News Talks on new civil service law remain deadlocked over “super bureaucrat”
Talks between government representatives and opposition leaders on the shape of a new civil service law on Monday failed to break the deadlock over the main point of dispute –the creation of an all-powerful top civil servant. Under the proposed amendment the official tasked with managing the new civil service would have a seven year term in office and a position proofed against political interference. The coalition parties, who insist on the creation of this post, say it is essential to the process of de-politicizing the civil service, while the opposition parties claim that this position would create a fortress for a bureaucratic elite which would not serve the public but its own best interests.
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Two tunnels on the north Bohemian D8 motorway between Prague and the German border have been closed over problems with their lighting systems, the Czech road directorate said. The Panenská and Libouchec tunnels near Ústí nad Labem were closed at 5:30 PM on Saturday, and traffic in both directions is being diverted to alternate routes. It’s not clear when the tunnels will reopen.
The ANO party in the southern city of České Budějovice has struck a deal with TOP 09, the Christian Democrats and the local grouping Citizens for Budějovice to form a coalition at the city hall, the local ANO party leader, Jiří Svoboda said. ANO won the local elections there two weeks ago; the Social Democrats, who came in second, were excluded from the coalition over their exaggerated demands, according to Mr Svoboda.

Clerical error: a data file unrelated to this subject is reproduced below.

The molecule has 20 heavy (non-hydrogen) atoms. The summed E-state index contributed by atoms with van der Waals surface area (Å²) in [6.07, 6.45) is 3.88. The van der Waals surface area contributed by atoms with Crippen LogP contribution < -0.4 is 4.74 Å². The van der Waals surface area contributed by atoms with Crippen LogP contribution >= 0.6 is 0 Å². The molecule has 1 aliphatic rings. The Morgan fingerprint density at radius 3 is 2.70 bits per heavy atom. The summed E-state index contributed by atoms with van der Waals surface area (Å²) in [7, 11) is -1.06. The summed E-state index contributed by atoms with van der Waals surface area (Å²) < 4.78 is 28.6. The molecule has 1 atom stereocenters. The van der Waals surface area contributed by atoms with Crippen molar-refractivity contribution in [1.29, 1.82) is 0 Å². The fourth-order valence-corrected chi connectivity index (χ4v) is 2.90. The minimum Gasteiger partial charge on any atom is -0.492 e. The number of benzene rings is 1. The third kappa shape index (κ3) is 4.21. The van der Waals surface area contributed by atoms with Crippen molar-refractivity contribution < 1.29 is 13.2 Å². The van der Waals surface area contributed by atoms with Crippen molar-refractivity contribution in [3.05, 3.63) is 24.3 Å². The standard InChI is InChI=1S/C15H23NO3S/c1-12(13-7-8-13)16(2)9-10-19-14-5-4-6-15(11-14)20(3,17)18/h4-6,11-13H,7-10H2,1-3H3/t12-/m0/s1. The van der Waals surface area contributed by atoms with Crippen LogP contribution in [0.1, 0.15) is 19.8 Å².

Despite an overall improvement in the quality of air in the Czech Republic, more than half of the country’s population is affected by air pollution, according to a report on air pollution in 2013 released by the Czech Hydrometeorological Institute. The report says that at least one emission limit is regularly exceed on 17.5 percent of the country’s territory, an area inhabited by over 54 percent of the population. The north-eastern Ostrava region is worst affected, followed by the urban agglomerations of Prague and Brno.
Nine months after its appointment, the Czech government is stable and can rely on sufficient support in Parliament, Prime Minister Bohuslav Sobotka said in a statement marking a year since a snap general election. The government’s stability allows it to undertake unpopular measures including labour market and education reforms, the prime minister said. The government has successfully launched a public administration reform but should improve tax collecting and curb crime, according to Mr Sobotka.
The television film Osmy (Wisdom Teeth or Eights), produced by Czech Television, has won the Prix Europa 2014 award for best TV drama. The film, set in communist Czechoslovakia in 1980, follows the main character’s personal as well as political misfortunes. The jury said it was hilarious, and created black but warm-hearted absurd humour. The film is to premiere on Czech TV in December.